There’s a story about a man who dreamt that his guardian angel took him to a church one Sunday morning to observe how the congregation worshipped. He saw the organist playing, but heard no music; the choir members and the congregation were singing, but no sound came from their mouths. When the pastor went to the pulpit and began preaching, his lips moved, but there was complete silence in the church. In confusion, the man asked his angel for an explanation, and was told, “This is the way it sounds to us in Heaven. The reason you hear nothing right now is because there is nothing to hear. These people are going through the motions of worship, but their thoughts are on other things, and their hearts are far away from God” (Nelson’s Complete Book of Stories, Illustrations, & Quotes, p. 809). This world is often fooled by outward appearances, but Heaven never is. Because of the Eucharistic Presence of Jesus, a story like this could never happen at a Catholic Mass; if the priest and people were bored, distracted, or even guilty of serious sin and living wicked lives, a validly-said Mass would still be of infinite spiritual value. That, however, is not an excuse for us to give the Lord anything less than our best. Because the Mass was established by Jesus at the Last Supper, it is the most perfect form of worship possible—but we personally benefit from it only to the degree we try to participate with faith, humility, and gratitude.

This means, among other things, obeying the Third Commandment by coming to church each weekend, dressing in a respectful way, being on time for Mass, maintaining a spirit of reverence here in church, listening attentively to the Scripture readings, trying to get at least one useful or worthwhile idea even from a boring homily, contributing to the collection to the degree our finances allow, praying and singing with the rest of the congregation, receiving Holy Communion worthily and never in a state of serious sin, and not leaving Mass early except for a very good reason. These are all very basic things, and yet it’s so easy for us to fall into bad habits, settle for merely going through the motions, or take our Catholic faith for granted.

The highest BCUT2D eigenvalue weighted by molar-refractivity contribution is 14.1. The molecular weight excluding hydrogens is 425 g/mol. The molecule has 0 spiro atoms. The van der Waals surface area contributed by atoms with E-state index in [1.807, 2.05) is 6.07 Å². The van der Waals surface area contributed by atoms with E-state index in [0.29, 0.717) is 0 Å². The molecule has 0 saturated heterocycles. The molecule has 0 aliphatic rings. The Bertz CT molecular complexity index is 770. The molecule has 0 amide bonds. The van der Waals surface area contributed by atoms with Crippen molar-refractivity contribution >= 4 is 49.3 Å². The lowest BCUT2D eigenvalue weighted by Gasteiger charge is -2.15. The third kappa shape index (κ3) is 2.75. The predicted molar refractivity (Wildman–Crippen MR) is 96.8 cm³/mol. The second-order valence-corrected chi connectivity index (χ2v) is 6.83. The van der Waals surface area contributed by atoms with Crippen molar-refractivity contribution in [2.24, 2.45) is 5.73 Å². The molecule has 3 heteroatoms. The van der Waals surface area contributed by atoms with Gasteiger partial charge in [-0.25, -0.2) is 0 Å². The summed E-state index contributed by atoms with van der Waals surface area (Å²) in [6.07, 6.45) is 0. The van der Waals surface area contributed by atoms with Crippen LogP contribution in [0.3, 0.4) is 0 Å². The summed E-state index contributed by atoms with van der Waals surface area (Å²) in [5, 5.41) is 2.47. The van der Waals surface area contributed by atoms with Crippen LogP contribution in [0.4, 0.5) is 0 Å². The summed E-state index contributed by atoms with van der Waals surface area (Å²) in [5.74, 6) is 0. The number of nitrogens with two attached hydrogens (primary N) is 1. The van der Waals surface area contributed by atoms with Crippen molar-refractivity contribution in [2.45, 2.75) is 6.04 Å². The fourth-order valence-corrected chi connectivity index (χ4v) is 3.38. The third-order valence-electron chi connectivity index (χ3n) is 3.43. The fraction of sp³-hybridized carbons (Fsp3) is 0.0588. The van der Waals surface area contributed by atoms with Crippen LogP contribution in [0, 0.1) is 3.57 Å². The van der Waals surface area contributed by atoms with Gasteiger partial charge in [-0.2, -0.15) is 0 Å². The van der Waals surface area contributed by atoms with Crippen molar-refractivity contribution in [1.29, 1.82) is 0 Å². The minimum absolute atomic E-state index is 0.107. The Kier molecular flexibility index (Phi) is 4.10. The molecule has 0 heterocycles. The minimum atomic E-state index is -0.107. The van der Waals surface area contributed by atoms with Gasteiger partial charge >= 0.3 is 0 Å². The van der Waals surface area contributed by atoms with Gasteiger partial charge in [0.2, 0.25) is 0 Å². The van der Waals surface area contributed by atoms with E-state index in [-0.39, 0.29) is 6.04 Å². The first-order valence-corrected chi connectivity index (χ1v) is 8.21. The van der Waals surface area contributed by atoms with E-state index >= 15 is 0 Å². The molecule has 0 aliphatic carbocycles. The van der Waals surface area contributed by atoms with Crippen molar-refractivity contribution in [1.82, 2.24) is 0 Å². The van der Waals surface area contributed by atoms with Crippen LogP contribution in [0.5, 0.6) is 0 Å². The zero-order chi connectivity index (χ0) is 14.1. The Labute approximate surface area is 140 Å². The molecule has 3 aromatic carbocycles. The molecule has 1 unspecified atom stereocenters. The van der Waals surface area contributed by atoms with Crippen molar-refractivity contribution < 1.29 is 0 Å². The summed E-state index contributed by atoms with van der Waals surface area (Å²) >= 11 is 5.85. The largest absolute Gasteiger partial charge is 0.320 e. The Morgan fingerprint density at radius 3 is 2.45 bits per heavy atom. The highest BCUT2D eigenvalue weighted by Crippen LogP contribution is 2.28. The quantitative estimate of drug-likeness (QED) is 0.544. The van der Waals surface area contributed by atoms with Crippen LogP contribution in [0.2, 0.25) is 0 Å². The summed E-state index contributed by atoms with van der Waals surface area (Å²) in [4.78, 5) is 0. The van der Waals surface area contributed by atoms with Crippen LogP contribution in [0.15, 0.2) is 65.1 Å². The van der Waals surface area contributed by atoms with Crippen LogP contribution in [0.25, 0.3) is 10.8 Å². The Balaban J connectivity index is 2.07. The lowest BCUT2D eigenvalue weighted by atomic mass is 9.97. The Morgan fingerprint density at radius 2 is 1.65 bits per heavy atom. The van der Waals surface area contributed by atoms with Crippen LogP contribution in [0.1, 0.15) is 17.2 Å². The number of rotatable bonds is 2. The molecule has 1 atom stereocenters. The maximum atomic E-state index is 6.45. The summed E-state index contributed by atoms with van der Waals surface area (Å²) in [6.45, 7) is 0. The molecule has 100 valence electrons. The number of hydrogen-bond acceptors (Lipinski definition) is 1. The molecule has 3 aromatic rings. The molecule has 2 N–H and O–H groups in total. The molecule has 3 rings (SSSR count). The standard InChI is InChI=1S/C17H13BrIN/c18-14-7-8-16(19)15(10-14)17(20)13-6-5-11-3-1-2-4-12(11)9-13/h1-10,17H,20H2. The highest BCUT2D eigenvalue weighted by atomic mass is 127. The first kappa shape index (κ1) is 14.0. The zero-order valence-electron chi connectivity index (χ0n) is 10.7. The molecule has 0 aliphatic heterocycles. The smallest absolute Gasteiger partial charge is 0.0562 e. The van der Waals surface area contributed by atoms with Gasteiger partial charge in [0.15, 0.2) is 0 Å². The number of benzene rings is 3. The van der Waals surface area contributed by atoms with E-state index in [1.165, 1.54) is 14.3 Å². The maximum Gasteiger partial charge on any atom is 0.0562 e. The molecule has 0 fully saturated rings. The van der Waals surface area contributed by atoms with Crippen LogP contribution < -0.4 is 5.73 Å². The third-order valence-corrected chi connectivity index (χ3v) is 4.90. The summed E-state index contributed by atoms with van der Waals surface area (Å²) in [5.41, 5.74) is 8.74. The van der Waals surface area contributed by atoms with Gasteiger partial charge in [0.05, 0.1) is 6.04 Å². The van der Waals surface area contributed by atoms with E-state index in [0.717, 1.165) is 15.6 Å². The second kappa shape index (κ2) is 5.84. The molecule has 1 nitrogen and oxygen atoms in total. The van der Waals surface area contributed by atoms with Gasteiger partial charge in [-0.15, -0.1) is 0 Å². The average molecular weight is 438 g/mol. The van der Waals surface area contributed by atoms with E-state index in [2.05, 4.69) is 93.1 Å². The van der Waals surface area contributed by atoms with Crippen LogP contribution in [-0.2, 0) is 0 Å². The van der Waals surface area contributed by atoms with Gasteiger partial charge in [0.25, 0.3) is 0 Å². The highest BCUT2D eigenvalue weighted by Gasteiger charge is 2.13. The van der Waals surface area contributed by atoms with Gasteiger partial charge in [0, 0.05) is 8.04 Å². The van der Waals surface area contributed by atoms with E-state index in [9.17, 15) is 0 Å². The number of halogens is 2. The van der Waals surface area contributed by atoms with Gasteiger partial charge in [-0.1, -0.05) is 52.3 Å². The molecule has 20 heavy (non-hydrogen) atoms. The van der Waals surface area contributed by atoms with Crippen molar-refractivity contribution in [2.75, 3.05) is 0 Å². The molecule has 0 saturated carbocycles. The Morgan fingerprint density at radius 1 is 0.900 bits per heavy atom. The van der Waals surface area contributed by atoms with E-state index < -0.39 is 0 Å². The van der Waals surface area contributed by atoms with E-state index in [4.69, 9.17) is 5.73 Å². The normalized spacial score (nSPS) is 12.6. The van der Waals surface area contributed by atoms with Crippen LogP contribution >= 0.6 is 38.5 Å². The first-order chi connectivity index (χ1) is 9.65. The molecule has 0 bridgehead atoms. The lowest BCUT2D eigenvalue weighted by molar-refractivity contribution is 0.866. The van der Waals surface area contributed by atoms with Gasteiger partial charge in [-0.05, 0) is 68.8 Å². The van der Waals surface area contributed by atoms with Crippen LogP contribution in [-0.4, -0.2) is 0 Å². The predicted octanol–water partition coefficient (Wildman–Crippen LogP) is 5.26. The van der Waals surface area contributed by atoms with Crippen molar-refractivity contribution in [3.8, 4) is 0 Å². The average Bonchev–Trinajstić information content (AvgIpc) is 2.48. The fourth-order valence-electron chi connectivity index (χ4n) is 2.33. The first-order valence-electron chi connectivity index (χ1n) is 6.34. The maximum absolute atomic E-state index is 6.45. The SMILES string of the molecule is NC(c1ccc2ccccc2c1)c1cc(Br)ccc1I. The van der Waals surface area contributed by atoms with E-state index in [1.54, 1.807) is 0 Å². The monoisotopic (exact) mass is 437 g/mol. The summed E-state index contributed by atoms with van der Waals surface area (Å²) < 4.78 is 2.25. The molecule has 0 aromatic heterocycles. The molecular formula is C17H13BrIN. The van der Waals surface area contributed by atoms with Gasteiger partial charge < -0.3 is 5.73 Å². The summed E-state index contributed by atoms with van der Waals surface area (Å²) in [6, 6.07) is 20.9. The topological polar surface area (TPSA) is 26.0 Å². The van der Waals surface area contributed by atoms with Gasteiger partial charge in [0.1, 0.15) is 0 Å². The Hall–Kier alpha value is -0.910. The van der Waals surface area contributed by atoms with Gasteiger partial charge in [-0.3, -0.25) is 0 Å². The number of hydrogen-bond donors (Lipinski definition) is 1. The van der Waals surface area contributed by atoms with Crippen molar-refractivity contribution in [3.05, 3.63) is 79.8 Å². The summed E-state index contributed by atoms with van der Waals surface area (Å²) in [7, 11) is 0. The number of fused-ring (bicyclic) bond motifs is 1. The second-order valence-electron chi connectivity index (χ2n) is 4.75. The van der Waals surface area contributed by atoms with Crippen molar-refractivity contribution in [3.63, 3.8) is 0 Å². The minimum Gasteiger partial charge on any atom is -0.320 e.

Throughout the history of the Church, countless Christians have been harassed, persecuted, exiled, imprisoned, or even executed because they angered the enemies of God by taking their faith seriously. The Lord doesn’t want us to become angry at those who hate and persecute the Church, and He certainly doesn’t want us to resort to hatred or violence—but He does want us to be so fiercely committed to Him that we’ll pay whatever price is needed to obey His commandments. As Jesus once said, those who cling to their lives will lose them, while those who surrender their lives for His sake will live eternally. He Himself is the true Temple of God which can never be destroyed, and only by uniting ourselves to Him can we be truly free, truly happy, and truly alive.

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Written by
Fr Joseph Esper

REVEREND JOSEPH M. ESPER is a priest of the Archdiocese of Detroit and pastor of Immaculate Conception parish in Anchorville, Michigan. He received his Master of Divinity degree from St. John's Provincial Seminary in Plymouth, Michigan. Through the years, Father Joe has lectured at Marian conferences, appeared on EWTN, spoken on Catholic radio, and written more than a dozen articles for This Rock, The Priest, Homiletic and Pastoral Review, and other publications. He is also the author of numerous books, including Saintly Solutions, More Saintly Solutions, After the Darkness, Lessons from the Lives of the Saints, and Why Is God Punishing Me? In addition to Amazon, many of his most recent books are available through Queenship Publishing.

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Written by Fr Joseph Esper